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The Global Economic Conditions Survey (GECS) global confidence index fell to its lowest level in almost eight years in the third quarter of 2019. Confidence across regions has converged at low levels. Orders were steady in the latest quarter, but were also at the lowest in over three years.

The message from the GECS is that the global economy will continue to lose momentum into 2020. Inflation concerns continue to diminish in the latest survey and this benign inflation backdrop is allowing central banks to ease monetary policy.  

US orders point to slowdown – no recession 

Confidence in the US increased slightly, but remains at a low level. Orders fell further and are consistent with GDP growth at an annualised rate of between 1% and 1.5% into next year. Interest rates have been cut by half a percentage point in recent months and further easing is likely by year-end. This – and continued strength in the jobs market – adds to the view that the US will avoid recession.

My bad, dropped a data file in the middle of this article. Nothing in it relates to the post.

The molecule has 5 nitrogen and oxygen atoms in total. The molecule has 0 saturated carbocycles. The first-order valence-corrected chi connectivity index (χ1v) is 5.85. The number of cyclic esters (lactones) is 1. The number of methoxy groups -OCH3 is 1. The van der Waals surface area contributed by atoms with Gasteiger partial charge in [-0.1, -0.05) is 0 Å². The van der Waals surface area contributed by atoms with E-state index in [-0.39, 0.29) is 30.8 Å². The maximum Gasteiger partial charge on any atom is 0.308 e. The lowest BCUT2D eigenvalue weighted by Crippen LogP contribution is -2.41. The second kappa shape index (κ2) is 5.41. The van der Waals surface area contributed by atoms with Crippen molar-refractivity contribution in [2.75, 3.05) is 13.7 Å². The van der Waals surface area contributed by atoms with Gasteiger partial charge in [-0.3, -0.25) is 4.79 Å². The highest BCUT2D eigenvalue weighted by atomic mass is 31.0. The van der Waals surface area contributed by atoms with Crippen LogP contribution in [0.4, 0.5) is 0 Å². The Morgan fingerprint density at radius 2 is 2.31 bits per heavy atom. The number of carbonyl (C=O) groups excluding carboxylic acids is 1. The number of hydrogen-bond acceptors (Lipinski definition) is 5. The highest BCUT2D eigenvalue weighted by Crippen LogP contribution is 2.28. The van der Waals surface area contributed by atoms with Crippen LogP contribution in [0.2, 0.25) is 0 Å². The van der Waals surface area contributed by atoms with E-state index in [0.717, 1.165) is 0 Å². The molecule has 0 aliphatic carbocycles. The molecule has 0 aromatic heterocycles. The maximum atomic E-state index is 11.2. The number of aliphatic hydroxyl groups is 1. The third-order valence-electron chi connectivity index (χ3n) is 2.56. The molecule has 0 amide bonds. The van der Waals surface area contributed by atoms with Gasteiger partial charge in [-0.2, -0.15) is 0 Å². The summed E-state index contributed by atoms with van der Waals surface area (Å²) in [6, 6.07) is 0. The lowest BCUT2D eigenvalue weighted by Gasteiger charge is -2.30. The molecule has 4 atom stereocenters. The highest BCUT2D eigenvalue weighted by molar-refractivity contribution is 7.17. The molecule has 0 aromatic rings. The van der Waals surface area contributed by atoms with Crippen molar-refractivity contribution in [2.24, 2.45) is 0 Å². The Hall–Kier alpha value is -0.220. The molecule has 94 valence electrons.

Asia Pacific hurt by China slowdown

Confidence in the Asia Pacific region fell sharply in Q3, reflecting a weaker outlook as the Chinese economy continues to slow, failing to respond to rather limited stimulus measures. Some economies in the region may get some benefit from boosting exports to the US.  

Brexit uncertainty clouds UK prospects     

Confidence was stable at a low level and orders dipped in Q3. The outlook points to very weak growth for the rest of the year. Brexit uncertainty is especially harmful to business investment and the GECS capital spending index fell close to a six-year low in the latest survey. 

Geopolitical risks undermine Middle East confidence

Oil prices fell slightly between the Q2 and Q3 surveys but confidence in the region suffered a more significant drop.  Geopolitical risks in the region, focused on Iran, have heightened in recent months and this has contributed to increased pessimism. . Many economies in the region have cut interest rates in line with the US and this should help their non-oil private sectors.    

Emerging markets helped by lower US interest rates, hurt by slowing global trade

Emerging markets (EMs) in the latest GECS suffered falls in confidence generally in line with the global average. EMs benefit from lower US interest rates as it eases liquidity conditions. For those heavily export dependent, a bigger influence is the downturn in global trade.